SOUTHWEST HARBOR — It’s been a busy spring for the Maine Marine Patrol.
Last month, Col. Jay Carroll replaced Col Jon Cornish, who retired after 34 years in the service, as chief of the Marine Patrol.
At the end of this week, the patrol’s second in command, Maj. Rene Cloutier, will retire. His replacement has yet to be named but on Monday, the Marine Patrol celebrated the naming of a new Sergeant — not a patrol officer but a Wesmac Super 46 patrol boat that will be based in Southwest Harbor.
The new boat is a typical S 46 with a solid fiberglass hull 46 feet 9 inches long, 17 feet 2 inches in beam. The foam-cored top features a split wheelhouse top with both inside and outside helm stations and is set up with an L-shaped settee to port and aft with an adjustable table in the corner for paperwork.
The boat is powered with an 803-horsepower C18 Caterpillar diesel under the platform that turns a 5-blade 32-inch-by-34-inch propeller through a ZF transmission. Fuel is carried in two 475-gallon tanks, giving the boat plenty of patrol range even at her classified top speed.
At the helm inside the wheelhouse, Sergeant carries an array of electronics, mostly Furuno for navigation and Icom for ordinary VHF radio communications, as well as a certain amount of communications gear available only to law enforcement.
The real story, though, isn’t about how big Sergeant is, or how powerful, or how stacked with advanced electronics, but rather how the Marine Patrol came to buy the boat and, most important, to name it.
There are nearly 5,000 licensed lobstermen in Maine, but a few have always stood out from the crowd because of their skill, tenacity, regular attendance at countless meetings devoted to managing Maine’s complicated fisheries and willingness to carry scientific observers aboard to assist them with their lobster research.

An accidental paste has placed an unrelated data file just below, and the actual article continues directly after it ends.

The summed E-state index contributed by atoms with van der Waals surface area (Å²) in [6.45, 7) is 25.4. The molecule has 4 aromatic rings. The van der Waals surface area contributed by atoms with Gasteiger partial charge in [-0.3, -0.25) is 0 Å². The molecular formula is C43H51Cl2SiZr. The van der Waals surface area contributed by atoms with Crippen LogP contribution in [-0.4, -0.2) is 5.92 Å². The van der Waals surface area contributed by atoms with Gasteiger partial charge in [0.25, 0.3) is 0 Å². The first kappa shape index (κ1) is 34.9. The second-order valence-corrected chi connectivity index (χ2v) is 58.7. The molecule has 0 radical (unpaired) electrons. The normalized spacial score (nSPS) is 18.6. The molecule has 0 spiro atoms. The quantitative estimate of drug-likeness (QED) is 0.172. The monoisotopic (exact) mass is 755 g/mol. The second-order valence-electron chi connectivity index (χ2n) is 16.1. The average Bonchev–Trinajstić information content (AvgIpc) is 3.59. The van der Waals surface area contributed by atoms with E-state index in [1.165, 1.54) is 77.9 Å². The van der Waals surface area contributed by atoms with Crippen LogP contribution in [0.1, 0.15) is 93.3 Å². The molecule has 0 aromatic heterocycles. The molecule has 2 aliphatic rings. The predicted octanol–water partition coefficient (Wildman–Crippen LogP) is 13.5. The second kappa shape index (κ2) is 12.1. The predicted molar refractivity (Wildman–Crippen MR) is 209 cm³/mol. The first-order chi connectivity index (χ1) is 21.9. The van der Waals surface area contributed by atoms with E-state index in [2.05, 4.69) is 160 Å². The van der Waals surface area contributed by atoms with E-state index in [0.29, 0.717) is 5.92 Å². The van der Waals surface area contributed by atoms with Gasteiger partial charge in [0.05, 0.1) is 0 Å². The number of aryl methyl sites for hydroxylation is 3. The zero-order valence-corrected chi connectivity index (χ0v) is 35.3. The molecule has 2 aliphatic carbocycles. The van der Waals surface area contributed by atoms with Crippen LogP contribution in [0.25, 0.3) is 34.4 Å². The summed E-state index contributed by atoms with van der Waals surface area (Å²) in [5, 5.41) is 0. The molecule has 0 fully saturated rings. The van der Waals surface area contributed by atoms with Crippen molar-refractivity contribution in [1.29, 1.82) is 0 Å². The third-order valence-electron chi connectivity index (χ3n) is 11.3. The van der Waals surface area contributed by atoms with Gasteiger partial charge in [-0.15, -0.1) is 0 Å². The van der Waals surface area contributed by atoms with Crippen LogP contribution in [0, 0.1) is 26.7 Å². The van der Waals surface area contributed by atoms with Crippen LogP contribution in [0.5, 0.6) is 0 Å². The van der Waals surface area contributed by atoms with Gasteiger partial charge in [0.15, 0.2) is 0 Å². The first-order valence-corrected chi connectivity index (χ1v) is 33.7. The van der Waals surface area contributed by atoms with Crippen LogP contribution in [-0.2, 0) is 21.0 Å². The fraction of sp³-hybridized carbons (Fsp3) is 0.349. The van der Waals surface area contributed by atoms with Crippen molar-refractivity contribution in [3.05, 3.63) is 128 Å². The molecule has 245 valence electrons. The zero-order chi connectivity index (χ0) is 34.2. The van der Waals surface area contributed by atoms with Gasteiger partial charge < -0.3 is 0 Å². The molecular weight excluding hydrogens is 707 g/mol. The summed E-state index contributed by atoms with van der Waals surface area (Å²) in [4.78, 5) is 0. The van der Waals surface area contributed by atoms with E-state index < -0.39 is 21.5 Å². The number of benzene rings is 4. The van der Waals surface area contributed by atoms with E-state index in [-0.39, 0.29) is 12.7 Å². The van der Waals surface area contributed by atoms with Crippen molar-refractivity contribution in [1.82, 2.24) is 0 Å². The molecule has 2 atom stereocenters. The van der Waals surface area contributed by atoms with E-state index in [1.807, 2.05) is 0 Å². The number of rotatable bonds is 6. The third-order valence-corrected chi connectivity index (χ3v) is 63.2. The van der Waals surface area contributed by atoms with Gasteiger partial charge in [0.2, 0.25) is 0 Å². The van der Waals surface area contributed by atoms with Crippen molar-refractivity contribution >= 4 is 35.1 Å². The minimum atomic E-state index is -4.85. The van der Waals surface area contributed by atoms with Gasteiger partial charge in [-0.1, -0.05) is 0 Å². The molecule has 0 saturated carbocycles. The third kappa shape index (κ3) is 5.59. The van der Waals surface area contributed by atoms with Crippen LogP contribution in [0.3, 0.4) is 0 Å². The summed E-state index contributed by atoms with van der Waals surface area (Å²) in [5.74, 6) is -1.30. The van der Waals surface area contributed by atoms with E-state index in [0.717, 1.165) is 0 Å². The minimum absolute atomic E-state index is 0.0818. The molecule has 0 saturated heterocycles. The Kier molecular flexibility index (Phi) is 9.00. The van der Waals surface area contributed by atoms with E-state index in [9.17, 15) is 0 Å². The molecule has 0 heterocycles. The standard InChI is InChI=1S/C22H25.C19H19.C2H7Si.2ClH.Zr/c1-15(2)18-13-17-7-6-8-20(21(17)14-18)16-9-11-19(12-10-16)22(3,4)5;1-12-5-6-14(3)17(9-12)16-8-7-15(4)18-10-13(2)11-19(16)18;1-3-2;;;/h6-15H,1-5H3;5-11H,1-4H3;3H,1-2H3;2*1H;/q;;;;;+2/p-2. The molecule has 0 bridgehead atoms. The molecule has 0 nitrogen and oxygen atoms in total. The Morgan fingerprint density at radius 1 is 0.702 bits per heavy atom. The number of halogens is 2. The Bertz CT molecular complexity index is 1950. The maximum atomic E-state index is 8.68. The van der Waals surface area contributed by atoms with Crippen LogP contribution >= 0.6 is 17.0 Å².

One of those standouts was a Milbridge fisherman named Stanley Sargent, though almost everyone knew him as “Cappy” from the time he was a baby in Bernard and later growing up in Stonington.
After high school, he went scalloping and dragged for sea urchins. He went groundfishing when there still was some to be done, and pursued lobsters far offshore. Everyone knew his boats, too, first a Duffy named Gale Warnings, later a Wesmac 42 named Gale Warnings II.
Two summers ago, Steve Wessel and his crew at Wesmac Custom Boats had just installed the engine and shipped the hull and top for Sargent’s new Super 46, that was presumably to be named Gale Warnings III, to be finished off at a boat shop on the Midcoast, when Sargent died unexpectedly on July 2, 2016.
First, the Sargent family had to deal with its sudden loss. Eventually it had to decide what to do about the boat.
It took awhile, but eventually Cloutier learned of the family’s desire to sell the unfinished boat. The Marine Patrol had already made a decision to buy a large new patrol vessel capable of working offshore.
“Rene brought the boat to our attention,” DMR Commissioner Patrick Keliher said Monday, “and the name, even with a different spelling.”
A price was agreed on and the Marine Patrol solicited bids from boatbuilders to turn the unfinished kit into a ready-to-go patrol boat.
Fittingly, Wesmac submitted the winning bid. Not only had the company started the project, owner Steve Wessel’s father was a longtime member of the Marine Patrol, patrolling both on the water and in the air as an aircraft pilot.
The Marine Patrol took delivery of the finished boat after completion of sea trials last week. On Monday morning, cheered on by a throng of family members, Wessel and Linda Greenlaw from Wesmac and Marine Patrol officers, Cappy Sargent’s widow, Tina, smashed a ceremonial bottle on the stem of the new patrol boat and officially commissioned Sergeant as the Marine Patrol’s newest vessel.
Because the service has a longstanding rule of not naming its boats after individuals, Keliher said, the spelling of the name was not exactly as it might have been, but everyone along the waterfront would know just who the boat’s name honored.